Women and minorities are still underrepresented at tech events – why is this and how can we encourage more inclusive engagement? TechExeter are the focus point of all things tech-related in the regional capital of Exeter, Devon (UK). They called us in to help find solutions to the lack of diversity at their events.
Many economists and business analysts have long reported evidence showing that diverse teams perform better, inclusive companies hire better talent, have more engaged employees and retain workers better than companies that do not focus on diversity and inclusion.
In the TechExeter half day workshop, we explored the meaning of inclusivity and diversity, decided to focus on the broader ranging inclusivity issue. What was stopping women from attending their events? What was stopping the neurodiverse from participating? In classic design thinking mode, we started with who the end users are, and worked into the solutions from there.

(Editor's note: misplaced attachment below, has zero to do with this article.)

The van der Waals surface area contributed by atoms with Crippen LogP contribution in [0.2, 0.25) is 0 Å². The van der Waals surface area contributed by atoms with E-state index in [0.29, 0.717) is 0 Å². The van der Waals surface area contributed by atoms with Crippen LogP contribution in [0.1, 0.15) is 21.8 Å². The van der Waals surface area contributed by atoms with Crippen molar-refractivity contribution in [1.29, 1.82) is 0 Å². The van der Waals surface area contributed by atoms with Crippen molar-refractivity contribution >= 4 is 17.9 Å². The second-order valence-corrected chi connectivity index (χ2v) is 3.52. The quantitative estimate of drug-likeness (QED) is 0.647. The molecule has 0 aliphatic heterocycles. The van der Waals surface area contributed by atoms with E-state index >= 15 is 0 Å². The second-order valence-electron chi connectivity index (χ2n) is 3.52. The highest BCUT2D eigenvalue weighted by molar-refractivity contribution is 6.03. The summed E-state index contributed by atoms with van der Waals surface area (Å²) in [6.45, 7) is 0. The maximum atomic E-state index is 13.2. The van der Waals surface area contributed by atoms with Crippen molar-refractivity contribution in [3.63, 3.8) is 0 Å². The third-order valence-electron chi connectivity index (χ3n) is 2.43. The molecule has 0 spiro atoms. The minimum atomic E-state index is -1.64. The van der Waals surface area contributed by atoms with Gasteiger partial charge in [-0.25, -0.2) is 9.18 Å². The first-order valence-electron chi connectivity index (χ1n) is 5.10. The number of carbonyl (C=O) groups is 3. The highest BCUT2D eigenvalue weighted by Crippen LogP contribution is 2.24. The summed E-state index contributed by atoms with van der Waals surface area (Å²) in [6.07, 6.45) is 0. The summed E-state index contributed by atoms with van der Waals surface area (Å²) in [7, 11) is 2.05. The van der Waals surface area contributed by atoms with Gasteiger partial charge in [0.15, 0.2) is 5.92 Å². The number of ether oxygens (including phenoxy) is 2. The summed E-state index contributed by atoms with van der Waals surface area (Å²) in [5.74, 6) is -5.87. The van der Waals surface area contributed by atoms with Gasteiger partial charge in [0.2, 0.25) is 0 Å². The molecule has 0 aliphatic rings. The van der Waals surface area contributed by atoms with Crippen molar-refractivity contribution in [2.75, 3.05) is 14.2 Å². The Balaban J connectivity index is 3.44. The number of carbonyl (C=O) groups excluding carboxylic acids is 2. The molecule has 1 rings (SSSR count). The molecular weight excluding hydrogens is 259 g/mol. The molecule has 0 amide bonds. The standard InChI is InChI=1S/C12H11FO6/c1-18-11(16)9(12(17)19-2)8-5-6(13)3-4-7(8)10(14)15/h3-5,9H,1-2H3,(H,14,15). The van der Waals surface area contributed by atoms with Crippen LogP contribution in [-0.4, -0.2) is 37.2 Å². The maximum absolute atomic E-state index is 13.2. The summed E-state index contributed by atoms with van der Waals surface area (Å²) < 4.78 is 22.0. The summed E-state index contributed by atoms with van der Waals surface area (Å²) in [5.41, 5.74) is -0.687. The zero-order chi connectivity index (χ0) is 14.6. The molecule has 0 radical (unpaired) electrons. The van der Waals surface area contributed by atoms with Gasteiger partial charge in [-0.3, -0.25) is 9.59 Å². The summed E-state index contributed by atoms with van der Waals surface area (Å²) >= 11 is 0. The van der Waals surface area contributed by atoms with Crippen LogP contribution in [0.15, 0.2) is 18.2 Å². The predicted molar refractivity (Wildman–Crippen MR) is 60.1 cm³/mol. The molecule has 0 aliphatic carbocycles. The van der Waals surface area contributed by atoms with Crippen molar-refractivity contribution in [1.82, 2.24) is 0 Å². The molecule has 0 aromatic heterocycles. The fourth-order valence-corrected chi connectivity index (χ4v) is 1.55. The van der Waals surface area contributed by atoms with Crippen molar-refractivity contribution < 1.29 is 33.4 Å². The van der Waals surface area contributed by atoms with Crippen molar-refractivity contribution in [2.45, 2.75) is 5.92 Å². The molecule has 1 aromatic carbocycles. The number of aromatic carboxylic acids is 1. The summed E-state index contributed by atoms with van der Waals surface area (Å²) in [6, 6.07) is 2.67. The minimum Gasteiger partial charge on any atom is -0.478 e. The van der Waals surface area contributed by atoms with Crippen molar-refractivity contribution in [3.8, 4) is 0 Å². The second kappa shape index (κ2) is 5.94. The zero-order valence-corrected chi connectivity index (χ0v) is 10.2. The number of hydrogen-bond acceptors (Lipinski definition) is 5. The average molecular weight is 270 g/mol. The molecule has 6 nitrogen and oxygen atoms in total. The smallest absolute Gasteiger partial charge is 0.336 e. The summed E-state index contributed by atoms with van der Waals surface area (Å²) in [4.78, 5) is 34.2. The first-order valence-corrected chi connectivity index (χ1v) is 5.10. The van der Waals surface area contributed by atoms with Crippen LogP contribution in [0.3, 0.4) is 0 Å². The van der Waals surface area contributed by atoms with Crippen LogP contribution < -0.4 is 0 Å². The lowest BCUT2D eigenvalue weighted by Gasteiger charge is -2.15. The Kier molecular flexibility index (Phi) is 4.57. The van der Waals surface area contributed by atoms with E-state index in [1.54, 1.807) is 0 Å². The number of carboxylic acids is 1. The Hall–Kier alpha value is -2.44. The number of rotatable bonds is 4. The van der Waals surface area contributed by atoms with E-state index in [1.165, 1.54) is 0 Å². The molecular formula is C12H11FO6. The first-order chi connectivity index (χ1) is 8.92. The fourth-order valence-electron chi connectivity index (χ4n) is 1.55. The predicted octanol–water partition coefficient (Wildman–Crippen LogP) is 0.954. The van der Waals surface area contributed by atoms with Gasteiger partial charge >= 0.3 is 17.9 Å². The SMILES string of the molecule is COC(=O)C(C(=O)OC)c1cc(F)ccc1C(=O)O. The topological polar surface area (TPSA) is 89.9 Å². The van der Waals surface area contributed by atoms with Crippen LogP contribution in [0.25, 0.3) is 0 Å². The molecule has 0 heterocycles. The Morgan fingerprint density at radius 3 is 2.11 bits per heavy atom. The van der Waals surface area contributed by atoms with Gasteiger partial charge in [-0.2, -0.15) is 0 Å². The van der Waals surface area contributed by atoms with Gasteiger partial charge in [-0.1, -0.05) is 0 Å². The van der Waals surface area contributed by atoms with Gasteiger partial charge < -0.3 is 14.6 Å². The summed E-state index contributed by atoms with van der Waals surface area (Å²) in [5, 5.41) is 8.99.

We spent some time defining diversity and inclusivity and what it would bring to their platform. We used persona-boards to help us “see” who we wanted to attract and cater to their needs. Along the way, TechExeter uncovered very many reasons for the lack of diversity at their events, including things like events being scheduled at times when childcare was not available, that people thought the events were only for those who were already highly skilled professionals, that when women turned up they did not see many other women there, and that the presentations were often not friendly to those with, for example, dyslexia.
By the end of the workshop, we had arrived at
- a whole list of short term solutions that they could immediately implement,
- medium term solutions that they can work on for the next season, and
- longer term, more involved solutions that were on the radar for when extra funding could be available.
“This was fun, and so very helpful.”
“We achieved a lot, and even had time for birthday cake!”
“The value was in knowing exactly what we had to do next.”
“Would definitely recommend Collaborative Capacities.”